The remaining Elves were bidden by Ëonwë to return with him to the lands of Aman. Most of the Elves went into the West, while others still refused the summons and rather journeyed eastward where they would become lords of the remaining Eldar or those Elves who still dwelt in the East. Gil-galad, Galadriel, Celeborn, and Elrond were chief among these. Additionally, the victory was made even more bitter by the loss of the Silmarils. Maedhros and Maglor, the two surviving sons of Fëanor, were compelled by their oath to recover the gems. Though sick at heart at the burden of the terrible oath, they conspired to sneak into the camp of the victorious host of the Valar, where they slew the guard around the Silmarils and took them. The camp was aroused against them, and though they were prepared to fight to the death to keep the gems, they were permitted to go. But they soon discovered that, due to the wicked deeds they had performed in recovering the jewels, first among them the three Kinslayings, they could not hold the Silmarils without suffering terrible pain. And so Maedhros cast himself and the Silmaril he bore into a fiery pit, and Maglor threw his jewel into the Sea. And so both were lost to the Host of the Valar, and they returned to Aman empty-handed.

For those men of the Edain who fought for the host of the Valar, the land of Númenor (in the full Quenya form Nùmenórë) was given to them. This land was neither of Aman nor of Middle-earth but was closer to Aman.[2][3]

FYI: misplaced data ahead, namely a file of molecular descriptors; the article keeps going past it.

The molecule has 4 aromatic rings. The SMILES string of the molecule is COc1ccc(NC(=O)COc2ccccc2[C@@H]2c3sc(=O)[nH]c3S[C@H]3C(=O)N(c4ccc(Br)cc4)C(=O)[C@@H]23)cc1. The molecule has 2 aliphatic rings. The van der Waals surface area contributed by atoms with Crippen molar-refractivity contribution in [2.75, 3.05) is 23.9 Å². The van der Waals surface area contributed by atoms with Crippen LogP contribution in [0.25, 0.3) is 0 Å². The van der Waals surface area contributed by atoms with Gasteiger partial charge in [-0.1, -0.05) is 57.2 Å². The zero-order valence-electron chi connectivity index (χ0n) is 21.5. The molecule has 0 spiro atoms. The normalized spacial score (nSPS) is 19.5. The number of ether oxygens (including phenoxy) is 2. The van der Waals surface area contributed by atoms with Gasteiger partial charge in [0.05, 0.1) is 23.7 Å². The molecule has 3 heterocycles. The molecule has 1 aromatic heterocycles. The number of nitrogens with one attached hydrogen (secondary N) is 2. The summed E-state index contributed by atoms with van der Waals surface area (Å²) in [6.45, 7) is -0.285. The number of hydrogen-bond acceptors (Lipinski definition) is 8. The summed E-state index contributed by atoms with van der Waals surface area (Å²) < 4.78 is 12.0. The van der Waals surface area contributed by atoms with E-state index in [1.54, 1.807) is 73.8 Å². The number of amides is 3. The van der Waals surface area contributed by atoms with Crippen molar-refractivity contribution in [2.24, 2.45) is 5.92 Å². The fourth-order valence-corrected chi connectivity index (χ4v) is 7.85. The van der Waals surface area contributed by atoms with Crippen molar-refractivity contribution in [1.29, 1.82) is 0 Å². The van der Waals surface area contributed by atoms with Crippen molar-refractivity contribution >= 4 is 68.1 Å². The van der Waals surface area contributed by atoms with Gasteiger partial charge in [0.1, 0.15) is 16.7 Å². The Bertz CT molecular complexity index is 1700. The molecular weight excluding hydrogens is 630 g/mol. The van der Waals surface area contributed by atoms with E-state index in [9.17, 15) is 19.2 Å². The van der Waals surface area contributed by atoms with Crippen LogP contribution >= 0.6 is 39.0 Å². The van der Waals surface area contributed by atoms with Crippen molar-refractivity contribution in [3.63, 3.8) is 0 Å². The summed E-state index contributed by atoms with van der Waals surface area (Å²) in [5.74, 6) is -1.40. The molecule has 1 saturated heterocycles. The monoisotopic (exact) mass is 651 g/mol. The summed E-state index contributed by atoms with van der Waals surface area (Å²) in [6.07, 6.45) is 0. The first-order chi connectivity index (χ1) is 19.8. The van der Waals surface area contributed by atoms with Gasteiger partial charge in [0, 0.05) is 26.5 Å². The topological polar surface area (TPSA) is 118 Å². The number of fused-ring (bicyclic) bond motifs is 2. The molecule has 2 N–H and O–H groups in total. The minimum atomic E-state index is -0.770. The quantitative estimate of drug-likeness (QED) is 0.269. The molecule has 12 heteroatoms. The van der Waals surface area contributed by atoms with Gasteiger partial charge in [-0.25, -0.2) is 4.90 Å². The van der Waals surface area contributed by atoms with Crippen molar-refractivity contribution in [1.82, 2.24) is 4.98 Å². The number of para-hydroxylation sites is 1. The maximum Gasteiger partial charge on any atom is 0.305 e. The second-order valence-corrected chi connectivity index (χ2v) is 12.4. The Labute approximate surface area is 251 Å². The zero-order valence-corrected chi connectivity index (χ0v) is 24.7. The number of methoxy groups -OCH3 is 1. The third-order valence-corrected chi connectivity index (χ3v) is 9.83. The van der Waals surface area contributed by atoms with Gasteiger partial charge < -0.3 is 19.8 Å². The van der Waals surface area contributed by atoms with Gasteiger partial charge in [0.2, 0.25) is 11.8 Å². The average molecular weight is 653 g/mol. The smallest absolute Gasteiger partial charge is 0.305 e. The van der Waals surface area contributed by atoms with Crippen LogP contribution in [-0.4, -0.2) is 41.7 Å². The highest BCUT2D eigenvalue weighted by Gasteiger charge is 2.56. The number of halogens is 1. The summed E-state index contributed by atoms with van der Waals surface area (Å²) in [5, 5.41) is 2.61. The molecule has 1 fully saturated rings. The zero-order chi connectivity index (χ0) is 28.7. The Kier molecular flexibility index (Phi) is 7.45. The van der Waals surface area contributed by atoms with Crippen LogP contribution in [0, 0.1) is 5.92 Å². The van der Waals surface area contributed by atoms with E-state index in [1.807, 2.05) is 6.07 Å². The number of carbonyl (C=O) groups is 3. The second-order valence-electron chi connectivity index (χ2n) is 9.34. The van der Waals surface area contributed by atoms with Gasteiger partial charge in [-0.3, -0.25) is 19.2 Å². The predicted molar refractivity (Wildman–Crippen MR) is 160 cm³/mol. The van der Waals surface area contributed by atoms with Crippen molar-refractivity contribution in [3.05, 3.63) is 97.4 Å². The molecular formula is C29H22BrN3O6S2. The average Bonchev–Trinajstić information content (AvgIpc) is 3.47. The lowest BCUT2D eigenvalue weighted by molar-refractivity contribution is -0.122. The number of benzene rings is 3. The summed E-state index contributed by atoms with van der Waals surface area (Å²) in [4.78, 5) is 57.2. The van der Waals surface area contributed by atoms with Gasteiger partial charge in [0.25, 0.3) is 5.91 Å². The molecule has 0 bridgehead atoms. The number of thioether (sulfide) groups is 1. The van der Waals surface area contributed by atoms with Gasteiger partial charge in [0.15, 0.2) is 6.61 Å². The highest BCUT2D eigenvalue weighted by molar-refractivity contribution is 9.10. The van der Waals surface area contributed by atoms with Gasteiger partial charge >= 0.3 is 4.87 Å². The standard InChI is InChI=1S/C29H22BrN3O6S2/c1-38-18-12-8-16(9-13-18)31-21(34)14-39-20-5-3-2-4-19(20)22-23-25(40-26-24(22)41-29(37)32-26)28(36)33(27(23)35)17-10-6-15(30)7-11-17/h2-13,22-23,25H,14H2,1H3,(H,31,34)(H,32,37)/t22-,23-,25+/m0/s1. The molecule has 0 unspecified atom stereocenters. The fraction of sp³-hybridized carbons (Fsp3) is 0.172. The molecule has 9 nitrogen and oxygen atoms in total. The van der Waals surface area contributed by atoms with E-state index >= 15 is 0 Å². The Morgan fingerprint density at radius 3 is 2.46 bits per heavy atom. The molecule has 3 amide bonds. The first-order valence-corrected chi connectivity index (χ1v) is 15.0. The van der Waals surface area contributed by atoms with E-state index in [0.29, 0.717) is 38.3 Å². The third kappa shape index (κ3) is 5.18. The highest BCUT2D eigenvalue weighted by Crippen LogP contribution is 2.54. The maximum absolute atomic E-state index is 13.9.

A prophecy given in Athrabeth Finrod ah Andreth in Morgoth's Ring gives the slaying of Ancalagon to Túrin instead of Ëarendil. It is also not stated how exactly Eärendil managed to slay Ancalagon. This is something of a curiosity considering that Ancalagon's size was great enough to break the three mountains of Thangorodrim when he fell upon them, each of which was stated to be 5 miles across and 35,000 feet high. It must be noted, however, that Durin's Bane caused considerable damage to a mountain upon crashing to its death despite being only 12-15 feet tall. This indicates certain beings could cause far more damage on impact than one would assume.


Foreign Language Translated name
Afrikaans Oorlog van Toorn
Albanian Lufta e zemërimit
Amharic ጦርነት የጭንቀት
Armenian Ւար ոֆ Ւրատհ
Arabic الحرب الغضب
Azerbaijani Qəzəb Müharibə
Basque Haserrearen Gerraren
Belarusian Cyrillic вайна гневу
Bosnian Rata Gnjeva
Bulgarian Cyrillic войната на гнева
Cambodian សង្រ្គាមនៃកំហឹង